With the ANC conference looming, commentators agree Ramaphosa stands a reasonable chance of staying on as leader of the ANC.
However, they say he is "not in the strongest position, but still likely to win the race due to the lack of a stronger (rival)," said Pearl Mncube, an analyst at Frontline Africa Advisory, a Pretoria-based political risk advisory firm.
"Groups opposing Ramaphosa have heavily weaponized the scandal (and) the economic woes facing the country," Mncube said.
Ramaphosa's opponents within the ANC have found fodder in the cash scandal that emerged in June.
The president is accused of hiding from police and tax authorities a 2020 break-in and cash heist from his farmhouse in the northern province of Limpopo.
But Mncube added "despite criticisms... he still enjoys significant support within the party."
Political analyst Eusebius McKaiser said Ramaphosa would "probably be okay".
"But the degree of certainty has dropped and the reason for that is - although he is clearly still the frontrunner -- his credibility (has been) dented."
Susan Booysen, a professor at the University of the Witwatersrand, agreed that "there is still a pretty good chance that Ramaphosa will make it."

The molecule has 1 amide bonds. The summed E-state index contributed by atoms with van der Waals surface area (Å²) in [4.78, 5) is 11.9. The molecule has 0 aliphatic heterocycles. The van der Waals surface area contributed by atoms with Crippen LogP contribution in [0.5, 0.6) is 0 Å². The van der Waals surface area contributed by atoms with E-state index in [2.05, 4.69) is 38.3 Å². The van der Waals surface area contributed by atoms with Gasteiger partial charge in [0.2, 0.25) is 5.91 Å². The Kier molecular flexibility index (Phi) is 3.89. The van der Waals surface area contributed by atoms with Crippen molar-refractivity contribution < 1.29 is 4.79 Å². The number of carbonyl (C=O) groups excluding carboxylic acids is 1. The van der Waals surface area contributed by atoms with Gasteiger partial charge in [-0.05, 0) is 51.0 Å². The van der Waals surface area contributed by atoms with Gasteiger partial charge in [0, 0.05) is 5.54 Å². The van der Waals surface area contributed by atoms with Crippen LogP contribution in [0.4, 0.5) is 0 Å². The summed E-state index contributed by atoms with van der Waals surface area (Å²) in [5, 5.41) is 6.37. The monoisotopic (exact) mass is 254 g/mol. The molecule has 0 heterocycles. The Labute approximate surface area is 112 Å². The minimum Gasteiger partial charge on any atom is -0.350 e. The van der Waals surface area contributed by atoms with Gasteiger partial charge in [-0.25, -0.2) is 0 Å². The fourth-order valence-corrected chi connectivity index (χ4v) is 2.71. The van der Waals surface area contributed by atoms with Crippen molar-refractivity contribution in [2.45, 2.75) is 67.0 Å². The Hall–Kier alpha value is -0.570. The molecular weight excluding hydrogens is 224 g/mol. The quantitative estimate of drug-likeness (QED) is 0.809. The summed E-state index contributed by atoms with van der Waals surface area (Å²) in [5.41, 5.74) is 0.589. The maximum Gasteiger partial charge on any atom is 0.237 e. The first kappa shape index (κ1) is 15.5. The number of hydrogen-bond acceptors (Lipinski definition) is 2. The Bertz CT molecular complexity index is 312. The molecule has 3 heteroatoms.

A few candidates have thrown their names in the ring to be the leader of the ANC.
Chief among them is Ramaphosa's former health minister Zweli Mkhize, 66, who quit government last year amid allegations he diverted Covid funds. He has denied the accusations.
Senior cabinet minister Nkosazana Dlamini-Zuma, 73, the former chairwoman of the African Union Commission and Zuma's ex-wife, who narrowly lost to Ramaphosa in the last vote more than four years ago, is another name being touted.
But analysts say Ramaphosa, a one-time favorite of anti-apartheid hero Nelson Mandela, remains the most attractive candidate.
Political analyst Eusebius McKaiser said "But the degree of certainty has dropped and the reason for that is -- although he is clearly still the frontrunner -- his credibility (has been) dented."
Former President Jacob Zuma launched an unprecedented broadside against Ramaphosa at the weekend, accusing him of corruption and treason -- an attack whose timing was seen as a deliberate move to smear his successor.
McKaiser dismissed the diatribe as "the rant of someone desperate to be an influencer" and said it was unlikely to shape the outcome of the election.
"Zuma's influence is less than what he thinks it is," he said.